HOTELS The Cloud Is Fast Approaching Part 1
As rainy season starts to wind down, hotel technology is now turning to the hot topic of cloud computing.
Apple's iCloud launch has drawn worldwide attention and now the staid traditional hospitality industry are turning their yes to the sky.
We are publishing an article by our tech guru Terence Ronson of Perlink in Hong Kong on the subject –
"Staring out of the window from my air-conditioned room during this hot and sticky monsoon season, I glance across Hong Kong's magnificent harbor and witness an amazing spectacle. All I can see are clouds – clouds in shades of white, black and grey, moving in and dominating the landscape. This remarkable act of nature immediately brings to mind a shift taking place in the Hospitality industry. And I cannot help but wonder about the true implications of moving the Hospitality industry into The Cloud.
Will the Sun in all its magnificence and awesome power break through and shine – turning the clouds into beautiful white and friendly fluffy masses? Will the grey ones morph into something much more sinister – a doom and gloom of black, ready to unleash their hidden horrors of torrential rain, ear-shattering thunder claps and electrifying lightening bolts?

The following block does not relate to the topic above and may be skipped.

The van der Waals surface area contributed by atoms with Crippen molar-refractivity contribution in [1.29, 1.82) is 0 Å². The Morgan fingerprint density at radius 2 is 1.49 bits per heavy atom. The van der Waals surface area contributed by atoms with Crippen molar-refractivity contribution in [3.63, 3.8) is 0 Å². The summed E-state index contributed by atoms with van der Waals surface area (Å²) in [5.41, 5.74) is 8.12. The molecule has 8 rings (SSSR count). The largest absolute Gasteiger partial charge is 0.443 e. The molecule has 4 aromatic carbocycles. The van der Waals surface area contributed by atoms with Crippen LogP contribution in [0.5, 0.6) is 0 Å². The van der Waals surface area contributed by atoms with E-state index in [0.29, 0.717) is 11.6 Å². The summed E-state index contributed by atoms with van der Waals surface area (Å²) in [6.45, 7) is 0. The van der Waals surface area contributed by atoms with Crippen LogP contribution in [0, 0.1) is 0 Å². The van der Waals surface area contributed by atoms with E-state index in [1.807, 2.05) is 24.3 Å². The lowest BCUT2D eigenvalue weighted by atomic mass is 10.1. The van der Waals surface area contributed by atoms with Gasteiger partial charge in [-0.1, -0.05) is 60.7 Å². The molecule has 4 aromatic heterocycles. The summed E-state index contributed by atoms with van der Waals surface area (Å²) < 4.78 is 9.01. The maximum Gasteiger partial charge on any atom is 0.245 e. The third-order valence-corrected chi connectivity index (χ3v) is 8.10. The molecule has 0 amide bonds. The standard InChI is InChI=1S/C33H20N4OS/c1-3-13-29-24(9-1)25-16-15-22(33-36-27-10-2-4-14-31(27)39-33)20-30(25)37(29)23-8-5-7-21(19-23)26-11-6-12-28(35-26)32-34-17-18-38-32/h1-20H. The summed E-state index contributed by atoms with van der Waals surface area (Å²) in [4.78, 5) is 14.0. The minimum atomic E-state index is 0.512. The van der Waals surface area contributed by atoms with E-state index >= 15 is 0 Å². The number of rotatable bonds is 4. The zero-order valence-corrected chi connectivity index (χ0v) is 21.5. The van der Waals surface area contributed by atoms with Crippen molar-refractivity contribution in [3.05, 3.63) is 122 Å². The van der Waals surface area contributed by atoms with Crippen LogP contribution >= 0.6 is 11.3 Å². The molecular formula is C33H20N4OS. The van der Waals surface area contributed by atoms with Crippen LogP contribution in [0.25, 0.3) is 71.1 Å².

Without doubt, the latest trend to grip the global technology industry is The Cloud – you read about it, you hear about it – but in all honesty, do you, a Hotel Industry Executive, really understand it and the associated implications? Do YOU even care?
Let me demystify this subject – because it is in this Hospitality Industry Executive's point of view that YOU must absolutely care.
So what is The Cloud?
Simply put, if on a personal level you are using a web-based email service like Gmail, Hotmail or Yahoo, then you are already using The Cloud. If you perform web searches through Bing, Google, Wikipedia or Yahoo – you are using The Cloud. If you use applications like Google Apps or Office 365, you are using The Cloud. And if you shop via Amazon or iTunes, you are using The Cloud.
This means you access a service usually through a Web Browser (such as Internet Explorer, Safari or Firefox) – sometimes referred to as a 'Thin-Client' – a low-end computer with very little localized software needed to perform that task. Some of us can cast our minds back and see some kind of similarity to the bygone era days of Mini-computers where we used something called Dumb Terminals – those boxes with green or amber characters on black screens.